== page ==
- Average home purchase price has increased from $133,381 in 2005 to $162,068 in 2007 (17.7%).
- Average income only increased from $41,030 in 2005 to $43,753 in 2007 (6.3%).
- Many houses are selling for more than their appraised value
- Average apartment prices have increased 6.8% from 2007 to present.
- Average house prices in Minneapolis are now only 5.8% higher, with an average income 32.8% higher
Higher pay and better opportunities are amongst the most common reasons cited for North Dakotans leaving their home state, most notably to the nearest major metropolitan area – Minneapolis-Saint Paul.
Housing values all across North Dakota, have made sharp increases in recent years, while income levels have mostly remained stagnant. Western North Dakota has seen this more than anyone, mostly due to the increase in oil-related jobs. Williston’s prices have increased by 24% since 2005, due to an increased demand for housing from oil-related workers moving into the region. Like Williston, Bismarck too is growing, but is not at the heart of the oil fields.
Williston is reluctant to construct new houses or apartment buildings, fearing that the boom is only temporary and will result in many vacant buildings in just a couple years. Much of Bismarck’s growth is steady and permanent. Over the past couple years, Bismarck has had near record numbers of new house construction. Those, on top of existing homes, present many options for those seeking to purchase.
A recent search of Bismarck single-family houses for sale between $70K and $180K yielded 102 results. The claim for the sudden spike in house prices is increased demand. 102 houses for sale does not seem like there is a supply and demand issue resulting in an increase of 17.7% in housing prices over a two year period. The has been no official declaration of average prices from 2008 compared to 2007 in Bismarck, but it is expected to have once again increased.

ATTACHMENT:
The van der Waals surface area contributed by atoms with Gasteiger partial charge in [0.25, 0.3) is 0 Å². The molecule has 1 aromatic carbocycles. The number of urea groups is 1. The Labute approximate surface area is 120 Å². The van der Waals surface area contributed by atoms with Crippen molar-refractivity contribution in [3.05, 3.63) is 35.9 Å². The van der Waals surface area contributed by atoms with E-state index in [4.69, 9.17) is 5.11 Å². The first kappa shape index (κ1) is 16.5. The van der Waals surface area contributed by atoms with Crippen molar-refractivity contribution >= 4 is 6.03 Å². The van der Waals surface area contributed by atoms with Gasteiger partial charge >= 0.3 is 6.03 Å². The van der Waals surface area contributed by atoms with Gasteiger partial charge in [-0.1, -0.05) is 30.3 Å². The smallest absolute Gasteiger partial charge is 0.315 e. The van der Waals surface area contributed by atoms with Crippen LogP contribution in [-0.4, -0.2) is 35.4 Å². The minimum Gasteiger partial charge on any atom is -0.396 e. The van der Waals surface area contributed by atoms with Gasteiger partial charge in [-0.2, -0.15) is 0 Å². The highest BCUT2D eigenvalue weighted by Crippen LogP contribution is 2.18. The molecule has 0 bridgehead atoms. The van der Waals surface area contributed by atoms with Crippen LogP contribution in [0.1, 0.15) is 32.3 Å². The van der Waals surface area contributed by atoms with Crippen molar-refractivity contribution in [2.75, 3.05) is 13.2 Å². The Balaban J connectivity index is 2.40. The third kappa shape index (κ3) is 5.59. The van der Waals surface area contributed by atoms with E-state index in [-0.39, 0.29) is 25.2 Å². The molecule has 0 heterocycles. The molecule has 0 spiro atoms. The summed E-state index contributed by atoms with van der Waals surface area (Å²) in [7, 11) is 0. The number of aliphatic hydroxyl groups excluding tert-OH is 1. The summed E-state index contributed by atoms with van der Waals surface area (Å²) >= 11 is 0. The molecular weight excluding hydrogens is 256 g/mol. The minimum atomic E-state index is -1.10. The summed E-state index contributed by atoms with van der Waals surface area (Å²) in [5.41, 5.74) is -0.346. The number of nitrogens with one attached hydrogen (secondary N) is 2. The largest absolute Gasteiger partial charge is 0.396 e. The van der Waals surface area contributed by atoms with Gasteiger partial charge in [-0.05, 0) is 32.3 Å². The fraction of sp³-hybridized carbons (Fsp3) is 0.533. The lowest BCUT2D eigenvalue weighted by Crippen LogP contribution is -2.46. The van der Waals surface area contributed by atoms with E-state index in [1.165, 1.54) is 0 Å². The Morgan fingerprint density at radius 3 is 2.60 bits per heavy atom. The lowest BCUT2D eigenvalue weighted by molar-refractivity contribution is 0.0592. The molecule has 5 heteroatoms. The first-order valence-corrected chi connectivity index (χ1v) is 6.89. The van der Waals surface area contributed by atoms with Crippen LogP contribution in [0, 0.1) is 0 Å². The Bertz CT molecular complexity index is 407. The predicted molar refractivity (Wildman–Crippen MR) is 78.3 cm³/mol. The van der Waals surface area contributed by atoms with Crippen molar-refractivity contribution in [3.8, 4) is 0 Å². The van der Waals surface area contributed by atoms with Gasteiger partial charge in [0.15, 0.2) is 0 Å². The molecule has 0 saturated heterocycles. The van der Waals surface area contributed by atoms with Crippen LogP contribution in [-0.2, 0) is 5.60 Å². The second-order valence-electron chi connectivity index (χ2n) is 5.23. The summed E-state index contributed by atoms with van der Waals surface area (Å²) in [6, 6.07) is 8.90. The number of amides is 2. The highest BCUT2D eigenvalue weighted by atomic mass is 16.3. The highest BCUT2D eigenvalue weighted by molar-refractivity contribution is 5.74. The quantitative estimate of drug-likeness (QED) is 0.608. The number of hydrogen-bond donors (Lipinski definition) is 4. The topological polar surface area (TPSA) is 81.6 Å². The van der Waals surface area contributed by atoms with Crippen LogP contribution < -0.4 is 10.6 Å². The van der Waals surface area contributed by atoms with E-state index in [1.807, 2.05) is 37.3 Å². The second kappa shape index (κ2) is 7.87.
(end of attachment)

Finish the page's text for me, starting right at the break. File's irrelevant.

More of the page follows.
In contrast, Minneapolis metro house prices have fallen 9.2% from 2007 to 2008. The average house price in the Twin Cities was only $175,000 last year, compared to an estimated average price in Bismarck of about $165,000. In further comparison, the median income in the Twin Cities was $63,898 for 2008.
The difference in income to housing for Minneapolis was 63.5%, compared to 74% in Bismarck. Minneapolis houses were only 5.8% higher, but the income was a whopping 32.8% higher. This suggests that a house is more affordable in Minneapolis than Bismarck.
Many in Bismarck claim that the region’s housing market is stable, as opposed to other regions of the country which is seeing a major downturn. Many believe Bismarck to be immune to the economic conditions of the rest of the country, but seem to forget that many businesses located in Bismarck have national ties. One notable company is Bobcat, which already has implemented a temporary shutdown.
The apartment industry is another clear indication that housing costs are not increasing in line with average income, increasing an average of 6.8% since 2007. This is closer to the increase in average income than house prices, however is still increasing at a faster rate than income. Demand was high for apartments throughout 2007 and into 2008, sparking the construction of several new apartment buildings. By the end of 2008, the demand for apartments was quickly diminishing. Now, vacancies are plenty.
Could this increase in apartment vacancies be an indicator of economic change for the region? Many houses for sale are also spending more than the average amount of time on the market before selling. This could be a clear indication that housing prices have increased far too quickly, which may now take a sharp downturn.
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